Also in the coming months the league will begin introducing what they're calling #NSHLLegends a tip of the hat to a long lost Hall of Fame. "The Hall" existed many seasons ago but got off-track and sort of took a nosedive when an elected member found themselves bankrupt. The "new look" is being headed up by Red Wings GM Eric Gosselin and Canadiens GM Sean Crowder who are working on building the statistical database needed to start determining which players and GMs of the past should be considered "Legends".
I've put off talking Free Agency long enough, so let me throw out some of my own thoughts, based on various conversations I've had with GMs across the league. Nothing solid and perhaps a few of them were blowing smoke, but here we go anyways.
The top player available if you go based on OV ratings is two-time Hart Trophy winner Evgeni Malkin. The Blackhawks had the opportunity to Franchise Tag the 30 year-old free agent, but elected to allow him to test the market. Make no mistake, everything tells me Chicago will be "all-in" on getting Gino back and they can certainly afford to pay him.
I think their biggest challenges will come from the New York Rangers and the Philadelphia Flyers, both also wealthy clubs that are looking for a stud centre. It likely comes down to who has the bigger briefcase full of money ready to throw on the table.
Fellow Russian Alex Ovechkin is also a free agent and I don't expect him to return to his former club, now in Vancouver. Once again I think the Rangers and Flyers will be big time players on Ovie, with a sneaky run potentially coming from Tampa Bay who might like to lock-up Ovechkin for themselves and peg him on the top line with soon-to-be Rookie of the Year (??) Connor McDavid.
Something else that I think may not be as interesting to others as I think it is. Word on the street is that neither expansion team is planning to remain mum when the market opens and we could see some free agent spending from Los Angeles and Winnipeg. It makes sense you know, with a handful of very talented 30 year old UFAs hitting the market, a decent bank account (by league standards), and a long "wishlist" of needs.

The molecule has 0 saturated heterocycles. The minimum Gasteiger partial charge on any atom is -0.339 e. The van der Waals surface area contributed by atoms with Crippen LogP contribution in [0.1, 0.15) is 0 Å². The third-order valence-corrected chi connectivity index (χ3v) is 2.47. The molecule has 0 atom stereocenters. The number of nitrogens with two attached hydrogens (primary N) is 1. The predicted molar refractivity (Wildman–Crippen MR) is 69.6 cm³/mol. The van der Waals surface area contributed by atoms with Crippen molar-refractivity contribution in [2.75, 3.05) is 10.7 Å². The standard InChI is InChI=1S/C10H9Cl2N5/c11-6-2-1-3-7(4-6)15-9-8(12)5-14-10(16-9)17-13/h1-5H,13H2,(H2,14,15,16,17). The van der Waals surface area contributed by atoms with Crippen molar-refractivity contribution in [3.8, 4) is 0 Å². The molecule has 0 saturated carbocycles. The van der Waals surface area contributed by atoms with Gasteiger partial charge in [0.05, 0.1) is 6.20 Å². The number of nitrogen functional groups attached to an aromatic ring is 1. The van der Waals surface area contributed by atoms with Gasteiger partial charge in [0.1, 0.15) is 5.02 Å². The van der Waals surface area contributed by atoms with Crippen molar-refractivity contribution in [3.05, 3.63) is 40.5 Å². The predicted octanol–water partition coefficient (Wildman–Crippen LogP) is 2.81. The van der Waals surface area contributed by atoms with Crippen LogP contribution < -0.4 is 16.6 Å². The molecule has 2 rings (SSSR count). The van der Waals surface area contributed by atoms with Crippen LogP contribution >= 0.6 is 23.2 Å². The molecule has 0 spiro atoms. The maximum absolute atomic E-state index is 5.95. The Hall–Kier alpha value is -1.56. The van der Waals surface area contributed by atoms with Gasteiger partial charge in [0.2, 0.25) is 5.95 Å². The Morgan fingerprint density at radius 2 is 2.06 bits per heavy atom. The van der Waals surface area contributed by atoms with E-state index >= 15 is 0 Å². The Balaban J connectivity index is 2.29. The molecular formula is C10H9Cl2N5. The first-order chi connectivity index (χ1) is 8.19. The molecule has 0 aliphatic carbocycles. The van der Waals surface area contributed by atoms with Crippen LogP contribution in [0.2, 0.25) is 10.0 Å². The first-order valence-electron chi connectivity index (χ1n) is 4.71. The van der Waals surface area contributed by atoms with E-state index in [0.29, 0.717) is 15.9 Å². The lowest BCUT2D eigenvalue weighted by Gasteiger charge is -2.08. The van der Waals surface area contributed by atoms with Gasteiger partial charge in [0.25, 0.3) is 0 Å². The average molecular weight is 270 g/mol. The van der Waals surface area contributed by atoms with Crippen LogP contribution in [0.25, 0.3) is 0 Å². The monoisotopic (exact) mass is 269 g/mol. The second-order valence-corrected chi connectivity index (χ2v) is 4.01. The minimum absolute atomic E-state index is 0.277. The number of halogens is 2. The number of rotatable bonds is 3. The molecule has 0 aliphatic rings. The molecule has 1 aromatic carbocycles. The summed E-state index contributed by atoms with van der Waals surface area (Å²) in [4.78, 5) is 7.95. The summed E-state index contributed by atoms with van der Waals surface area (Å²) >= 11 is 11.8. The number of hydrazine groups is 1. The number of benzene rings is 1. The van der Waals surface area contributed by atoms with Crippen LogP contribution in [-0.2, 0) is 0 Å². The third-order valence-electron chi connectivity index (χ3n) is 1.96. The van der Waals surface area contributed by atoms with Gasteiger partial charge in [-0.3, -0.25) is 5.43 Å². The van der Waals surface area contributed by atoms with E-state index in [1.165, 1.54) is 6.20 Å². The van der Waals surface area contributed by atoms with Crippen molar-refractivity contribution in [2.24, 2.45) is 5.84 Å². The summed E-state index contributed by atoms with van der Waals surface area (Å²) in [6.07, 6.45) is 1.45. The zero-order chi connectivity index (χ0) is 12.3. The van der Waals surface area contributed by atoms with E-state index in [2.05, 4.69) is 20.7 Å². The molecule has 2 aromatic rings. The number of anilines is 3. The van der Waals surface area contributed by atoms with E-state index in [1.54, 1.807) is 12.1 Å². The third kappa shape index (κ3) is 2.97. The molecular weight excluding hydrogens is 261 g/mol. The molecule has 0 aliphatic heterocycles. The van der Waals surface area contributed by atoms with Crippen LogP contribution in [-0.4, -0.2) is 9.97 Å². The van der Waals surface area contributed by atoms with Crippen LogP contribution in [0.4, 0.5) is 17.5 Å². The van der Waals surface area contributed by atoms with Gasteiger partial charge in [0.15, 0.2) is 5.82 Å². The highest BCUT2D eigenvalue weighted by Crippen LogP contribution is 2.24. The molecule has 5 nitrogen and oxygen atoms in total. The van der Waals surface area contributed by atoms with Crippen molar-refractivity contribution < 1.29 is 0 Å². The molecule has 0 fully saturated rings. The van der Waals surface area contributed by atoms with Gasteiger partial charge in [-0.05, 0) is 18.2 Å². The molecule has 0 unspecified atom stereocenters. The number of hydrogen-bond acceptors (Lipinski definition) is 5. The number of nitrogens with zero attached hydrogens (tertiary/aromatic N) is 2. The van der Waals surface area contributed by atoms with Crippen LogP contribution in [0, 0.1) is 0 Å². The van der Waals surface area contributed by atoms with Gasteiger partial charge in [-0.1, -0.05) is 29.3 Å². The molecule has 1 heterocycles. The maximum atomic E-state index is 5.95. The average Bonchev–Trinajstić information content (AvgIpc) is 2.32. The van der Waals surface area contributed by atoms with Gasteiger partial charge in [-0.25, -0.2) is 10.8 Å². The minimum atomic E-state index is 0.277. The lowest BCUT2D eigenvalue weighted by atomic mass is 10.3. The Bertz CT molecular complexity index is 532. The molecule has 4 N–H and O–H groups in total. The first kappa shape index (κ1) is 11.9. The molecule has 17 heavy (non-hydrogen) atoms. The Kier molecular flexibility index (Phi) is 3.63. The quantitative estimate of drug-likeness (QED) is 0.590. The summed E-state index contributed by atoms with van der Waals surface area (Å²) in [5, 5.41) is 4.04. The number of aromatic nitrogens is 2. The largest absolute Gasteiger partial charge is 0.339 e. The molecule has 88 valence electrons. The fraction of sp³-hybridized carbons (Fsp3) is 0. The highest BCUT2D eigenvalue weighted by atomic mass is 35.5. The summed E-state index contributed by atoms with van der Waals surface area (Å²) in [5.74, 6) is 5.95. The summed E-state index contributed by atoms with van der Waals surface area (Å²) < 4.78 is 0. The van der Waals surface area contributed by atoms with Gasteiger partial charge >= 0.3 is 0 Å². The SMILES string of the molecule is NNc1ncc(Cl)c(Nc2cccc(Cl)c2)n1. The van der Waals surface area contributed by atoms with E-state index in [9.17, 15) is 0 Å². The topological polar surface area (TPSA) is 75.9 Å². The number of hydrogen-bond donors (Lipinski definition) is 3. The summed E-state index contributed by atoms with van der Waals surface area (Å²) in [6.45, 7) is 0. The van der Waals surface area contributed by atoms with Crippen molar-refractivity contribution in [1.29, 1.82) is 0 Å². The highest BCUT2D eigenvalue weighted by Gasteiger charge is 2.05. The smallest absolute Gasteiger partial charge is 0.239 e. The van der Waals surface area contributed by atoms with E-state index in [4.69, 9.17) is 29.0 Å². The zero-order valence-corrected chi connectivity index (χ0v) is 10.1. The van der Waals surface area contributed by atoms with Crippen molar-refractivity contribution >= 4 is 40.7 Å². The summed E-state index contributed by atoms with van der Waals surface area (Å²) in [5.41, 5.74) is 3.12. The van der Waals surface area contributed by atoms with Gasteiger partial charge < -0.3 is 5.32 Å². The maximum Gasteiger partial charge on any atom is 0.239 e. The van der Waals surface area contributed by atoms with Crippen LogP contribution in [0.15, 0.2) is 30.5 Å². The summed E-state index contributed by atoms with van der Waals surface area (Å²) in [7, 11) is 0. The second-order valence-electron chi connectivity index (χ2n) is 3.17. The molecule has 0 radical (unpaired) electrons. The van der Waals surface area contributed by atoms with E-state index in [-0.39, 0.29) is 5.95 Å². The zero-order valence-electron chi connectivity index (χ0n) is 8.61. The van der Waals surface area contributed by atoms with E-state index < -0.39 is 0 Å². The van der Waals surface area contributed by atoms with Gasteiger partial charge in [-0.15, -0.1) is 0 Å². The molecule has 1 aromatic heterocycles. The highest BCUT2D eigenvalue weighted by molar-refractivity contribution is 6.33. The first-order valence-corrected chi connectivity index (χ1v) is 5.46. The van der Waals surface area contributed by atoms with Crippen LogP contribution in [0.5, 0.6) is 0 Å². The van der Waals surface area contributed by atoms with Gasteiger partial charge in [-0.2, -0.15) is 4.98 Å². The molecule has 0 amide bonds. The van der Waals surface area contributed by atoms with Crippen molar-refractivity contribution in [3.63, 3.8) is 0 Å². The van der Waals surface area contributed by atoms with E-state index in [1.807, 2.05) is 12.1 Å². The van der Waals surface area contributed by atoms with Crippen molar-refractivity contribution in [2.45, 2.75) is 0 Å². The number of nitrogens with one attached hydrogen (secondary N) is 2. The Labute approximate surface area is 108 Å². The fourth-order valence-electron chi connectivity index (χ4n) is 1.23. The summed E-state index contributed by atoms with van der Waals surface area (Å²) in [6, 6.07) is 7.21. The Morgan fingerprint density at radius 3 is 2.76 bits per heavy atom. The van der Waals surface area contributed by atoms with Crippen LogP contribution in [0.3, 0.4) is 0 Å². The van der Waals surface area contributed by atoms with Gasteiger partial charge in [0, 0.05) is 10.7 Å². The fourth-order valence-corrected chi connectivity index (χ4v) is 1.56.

The Jets don't have a goalie on the roster, so don't be surprised if a GM Sousa - Marc-Andre Fleury reuniting happens in Winnipeg. With the extremely thin goaltending market, and the shift of the league to having IIHF contracts only in the MSHL, the bidding for goalies may be intense. The reigning Vezina trophy winner Jonas Hiller is not eligible to return to the pros as he's in Europe "in real life". Boom. Huge talent, limited market.
I asked a few GMs for their thoughts on the change in policy re: IIHF. The feelings were pretty much all the same: most teams only had one or two guys in the pros anyways so it doesn't change a whole lot. The changes are to the one-off guys like Hiller who just happened to have the season of his life when he was playing in Europe outside the NSHL. "The ruling on goalies might be an issue, to be fair. We're so short supplied as it is so limiting European goalies from our rosters could be difficult when injuries start turning up mid-season. We'll see." said a veteran GM.
My final thought on the day is nothing new, but worth throwing out there: at the end of all this, once the off-season finally winds down, all rostered players get promoted and teams set their lines. In doing so they open themselves up to Opening Day Waivers where any player 25 and older that gets demoted has to clear waivers before opening day.
This "restriction" if you will prevents teams from just signing all the players and stacking their MSHL roster with talent. It's been around for years and does a pretty good job at keeping talented players in the big leagues. Some teams, not all teams, but some teams have figured out that in the later rounds you can grab a guy and overpay him so he's a significant contract to remaing in the pros but gets 10% of that once he clears ODW (Opening Day Waivers).
It's a workaround if you will. He makes too much for a team to take interest of him as a waiver claim, but once he has cleared, he's a guaranteed top line player for my farm club. There's absolutely nothing wrong with this thought process and no, it doesn't always pay out.